Tuesday, February 2, 2010

The Purification of Mary and the Presentation of Our Lord: A Devotional Commentary

Luke 2:22-32 And when the days of their purification according to the Torah of Moses had been fulfilled, they brought Him up to Jerusalem, to present him to the Lord, as it stands written in the Torah of the Lord, “Every male who opens the womb will be called holy to the Lord,” and to offer a sacrifice according to what is said in the Torah of the Lord, “A yoke of turtledoves or two young pigeons.” And look, there was a man in Jerusalem by the name of Simeon, and this man was righteous and devout, waiting for the consolation of Israel, and the Holy Spirit was upon him; and it was revealed to him by the Holy Spirit that he would not see death before he had seen the Lord’s Christ. And he came in the Spirit into the temple; and as the parents were bringing in the child Jesus in order to do concerning Him according to the custom of the Torah, also he received Him in his arms and blessed God and said, "Now, set free Your slave, Master, according to what You said in peace, because my eyes have seen Your salvation, which You have prepared before the face of all peoples, a light for revelation to the gentiles, and glory for Your people Israel."

In the Old Testament, God's glory dwelt in the temple. Just before the first temple was destroyed, Ezekiel saw God's glory leave the temple. The temple was rebuilt but all who had seen the first temple were filled with a combination of both joy and sadness. They knew that the glory of the second temple did not match the glory of the first temple. But God promised to one day fill the temple with an even greater glory than the first temple. In an unexpected way, the infant Jesus is the fulfillment of that promise. According to Jesus own words in the Gospel of John chapter 2, Jesus is the temple.

Thirty-three days after His circumcision, the Lord Jesus comes to fulfill the Torah for us and is brought into His true home. Jesus' parents offer a sacrifice of two turtledoves or two pigeons--the sacrifice mandated by the Torah for those who could not afford a lamb to sacrifice. This shows us the humble estate that our savior was born into. God's earthly family could not even afford a lamb. More importantly, it also shows us that no lamb was necessary because Jesus is the Lamb.

In walks Simeon. Simeon is filled with the Holy Spirit and led by the Holy Spirit to the temple. The Holy Spirit reveals to Simeon that this baby in front of him is the promised Messiah. Without the Holy Spirit there is no way that Simeon could have known this. Anyone else walking into the temple would have just assumed that Jesus was some random baby of little importance. Simeon had received a promise from God that he would not die until he saw the Messiah. Simeon had been waiting, expecting, and longing for the consolation of Israel. He was yearning for the inauguration of the Messianic age and the Messiah was right in front of him.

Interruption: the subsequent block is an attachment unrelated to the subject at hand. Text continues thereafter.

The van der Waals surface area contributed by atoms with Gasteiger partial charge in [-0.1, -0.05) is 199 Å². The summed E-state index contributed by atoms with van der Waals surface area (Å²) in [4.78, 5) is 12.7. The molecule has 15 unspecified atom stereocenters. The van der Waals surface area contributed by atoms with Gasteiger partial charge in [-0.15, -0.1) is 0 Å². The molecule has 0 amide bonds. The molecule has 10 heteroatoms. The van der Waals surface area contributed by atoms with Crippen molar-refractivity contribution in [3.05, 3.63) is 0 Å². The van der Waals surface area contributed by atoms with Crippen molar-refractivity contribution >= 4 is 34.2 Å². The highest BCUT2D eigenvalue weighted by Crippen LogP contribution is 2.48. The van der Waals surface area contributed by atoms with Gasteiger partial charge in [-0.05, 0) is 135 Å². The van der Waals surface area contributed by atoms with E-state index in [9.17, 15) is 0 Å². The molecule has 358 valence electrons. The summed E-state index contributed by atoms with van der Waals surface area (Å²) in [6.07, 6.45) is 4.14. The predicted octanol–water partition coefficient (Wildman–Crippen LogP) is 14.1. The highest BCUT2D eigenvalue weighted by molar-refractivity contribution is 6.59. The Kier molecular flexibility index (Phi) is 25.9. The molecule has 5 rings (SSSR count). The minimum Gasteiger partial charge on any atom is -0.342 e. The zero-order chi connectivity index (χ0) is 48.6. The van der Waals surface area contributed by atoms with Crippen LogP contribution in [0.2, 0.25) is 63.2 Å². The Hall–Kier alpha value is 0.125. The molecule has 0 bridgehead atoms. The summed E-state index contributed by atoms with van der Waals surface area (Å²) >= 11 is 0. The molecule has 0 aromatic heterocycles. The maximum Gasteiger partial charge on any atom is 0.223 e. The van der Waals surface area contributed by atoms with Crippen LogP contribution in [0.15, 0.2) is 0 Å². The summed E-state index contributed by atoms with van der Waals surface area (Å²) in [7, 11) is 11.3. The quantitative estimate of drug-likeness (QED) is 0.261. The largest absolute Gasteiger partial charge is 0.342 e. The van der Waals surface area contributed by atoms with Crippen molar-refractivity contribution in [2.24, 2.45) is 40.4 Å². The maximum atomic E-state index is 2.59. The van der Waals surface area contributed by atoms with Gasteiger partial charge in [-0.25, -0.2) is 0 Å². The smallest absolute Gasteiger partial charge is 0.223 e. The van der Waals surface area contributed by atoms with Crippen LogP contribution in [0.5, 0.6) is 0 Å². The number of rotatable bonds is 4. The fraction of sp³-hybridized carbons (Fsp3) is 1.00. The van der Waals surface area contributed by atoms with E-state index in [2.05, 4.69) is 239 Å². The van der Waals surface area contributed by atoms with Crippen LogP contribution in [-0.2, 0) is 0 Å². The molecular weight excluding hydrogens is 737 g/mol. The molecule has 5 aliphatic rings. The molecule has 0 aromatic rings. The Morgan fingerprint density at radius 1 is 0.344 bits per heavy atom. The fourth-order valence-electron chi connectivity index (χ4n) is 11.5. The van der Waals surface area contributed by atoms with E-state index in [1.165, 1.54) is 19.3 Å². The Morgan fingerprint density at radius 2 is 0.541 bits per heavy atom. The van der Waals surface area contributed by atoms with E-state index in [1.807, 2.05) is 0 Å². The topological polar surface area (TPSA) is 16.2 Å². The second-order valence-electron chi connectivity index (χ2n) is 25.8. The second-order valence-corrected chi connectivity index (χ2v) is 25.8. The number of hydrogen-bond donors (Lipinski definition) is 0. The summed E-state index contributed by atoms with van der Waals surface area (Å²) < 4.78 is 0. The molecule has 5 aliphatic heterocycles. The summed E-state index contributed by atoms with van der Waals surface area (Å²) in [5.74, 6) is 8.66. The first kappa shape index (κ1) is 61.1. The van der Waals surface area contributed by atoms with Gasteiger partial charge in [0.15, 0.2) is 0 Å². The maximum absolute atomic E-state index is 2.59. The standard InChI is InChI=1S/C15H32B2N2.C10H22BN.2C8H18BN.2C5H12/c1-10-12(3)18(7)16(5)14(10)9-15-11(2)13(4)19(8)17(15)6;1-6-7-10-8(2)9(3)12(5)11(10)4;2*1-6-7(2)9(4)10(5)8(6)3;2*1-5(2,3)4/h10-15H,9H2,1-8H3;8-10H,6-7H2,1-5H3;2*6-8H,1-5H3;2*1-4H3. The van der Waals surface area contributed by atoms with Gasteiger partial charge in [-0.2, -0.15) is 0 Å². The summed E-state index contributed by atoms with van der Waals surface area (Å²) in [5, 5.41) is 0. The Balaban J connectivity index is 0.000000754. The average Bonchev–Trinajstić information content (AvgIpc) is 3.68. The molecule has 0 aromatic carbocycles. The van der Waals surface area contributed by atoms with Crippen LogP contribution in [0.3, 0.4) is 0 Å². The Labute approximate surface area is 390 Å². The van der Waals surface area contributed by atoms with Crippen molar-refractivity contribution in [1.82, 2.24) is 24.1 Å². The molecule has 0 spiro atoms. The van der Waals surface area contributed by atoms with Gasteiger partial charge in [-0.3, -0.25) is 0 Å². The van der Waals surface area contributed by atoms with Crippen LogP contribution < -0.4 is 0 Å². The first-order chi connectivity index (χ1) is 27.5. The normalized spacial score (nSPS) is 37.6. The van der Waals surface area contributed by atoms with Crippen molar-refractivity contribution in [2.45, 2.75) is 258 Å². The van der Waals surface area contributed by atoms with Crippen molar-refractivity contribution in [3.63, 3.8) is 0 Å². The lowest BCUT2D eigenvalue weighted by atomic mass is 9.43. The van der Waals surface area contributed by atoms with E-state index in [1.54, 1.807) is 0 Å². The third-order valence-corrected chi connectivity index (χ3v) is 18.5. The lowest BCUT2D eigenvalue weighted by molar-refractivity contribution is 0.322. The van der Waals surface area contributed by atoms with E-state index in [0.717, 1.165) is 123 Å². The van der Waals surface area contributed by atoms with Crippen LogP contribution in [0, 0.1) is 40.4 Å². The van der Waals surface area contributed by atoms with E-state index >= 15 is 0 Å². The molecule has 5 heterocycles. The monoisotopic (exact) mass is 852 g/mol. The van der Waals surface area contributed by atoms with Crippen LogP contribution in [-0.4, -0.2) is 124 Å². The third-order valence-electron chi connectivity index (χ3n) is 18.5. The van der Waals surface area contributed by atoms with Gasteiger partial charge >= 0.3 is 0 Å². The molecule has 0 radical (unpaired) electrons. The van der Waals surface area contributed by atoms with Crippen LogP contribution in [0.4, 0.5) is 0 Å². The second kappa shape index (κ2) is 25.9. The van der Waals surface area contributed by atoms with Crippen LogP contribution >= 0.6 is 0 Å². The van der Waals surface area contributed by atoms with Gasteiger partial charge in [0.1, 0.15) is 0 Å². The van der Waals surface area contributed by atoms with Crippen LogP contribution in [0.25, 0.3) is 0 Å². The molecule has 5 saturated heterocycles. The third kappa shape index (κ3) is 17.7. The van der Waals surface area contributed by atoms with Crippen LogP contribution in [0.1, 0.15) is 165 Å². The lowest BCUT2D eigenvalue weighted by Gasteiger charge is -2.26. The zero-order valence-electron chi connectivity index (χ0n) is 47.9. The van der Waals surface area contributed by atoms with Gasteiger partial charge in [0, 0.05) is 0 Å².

Simeon takes the Christ-child in his arms and blesses God. Then he sings a song directly to the child. He says, "Now set free Your slave, Master, according to what You said." He knows that this baby in his arms is God. He knows that the promise that He would not die until He saw the Messiah was given to Him by this baby. He calls this baby Master and says, "Set free Your slave." Simeon is a slave of Christ. Jesus is Simeon's Master. Simeon says that he is ready to die now. Simeon says, "Set me free." Simeon is ready to die in peace. Simeon is ready to die in peace because unlike almost everyone else, his eyes had been opened to see his salvation. His salvation is not an abstract theological concept. He is holding his salvation in his hands. His salvation is Jesus. Jesus is the light. Jesus is the light that is more glorious than the glory that filled the temple. Jesus is not only the light to the Jews but the Gentiles as well. Jesus is the light for all people.

We are adults who nurse at the breast of the church and receive God's Word and Sacraments but we are constantly breaking God's law. Jesus kept God's law for us when He was forty days old and nursing at the breast of His mother. Just like Simeon, we take Jesus in our hands. We take Jesus in our hands when we are given His body in communion. We take His blood upon our lips--the same blood that was shed at His circumcision for us, the same blood that He shed on the cross for us. Just like Simeon, the Holy Spirit works faith in us to believe that this is Jesus that we receive. We receive Jesus in the Gospel preached. The Holy Spirit gives us faith to believe that these are the Words of eternal life.

But too often, we only take Jesus when He is convenient for us. We don't want to hear the words of Christ when they condemn us for our sins--we don't really want to give up those sins and so we close our eyes and our ears and throw Jesus away as far as we can. But Jesus shed His blood for these sins too. So after we take Jesus in our hands and on our lips and receive Him in our ears, we too can die in peace. Because we have heard, seen, felt, touched, and tasted salvation. We have heard, seen, felt, touched, and tasted Jesus. As Psalm 34:8 says, "O taste and see that the Lord is delicious!"


Friar Tuck said...

The last paragraph is elegant. Thanks. So tell me, how did you get to review books for Paraclete and Fortress?

I found your blog by linking from booksneeze.

Chuck Wiese said...

I emailed Paraclete Press because I was interested in one of their products in particular and explained my blog and posted a link to it. Augsburg/Fortress has a form at their site that you fill out.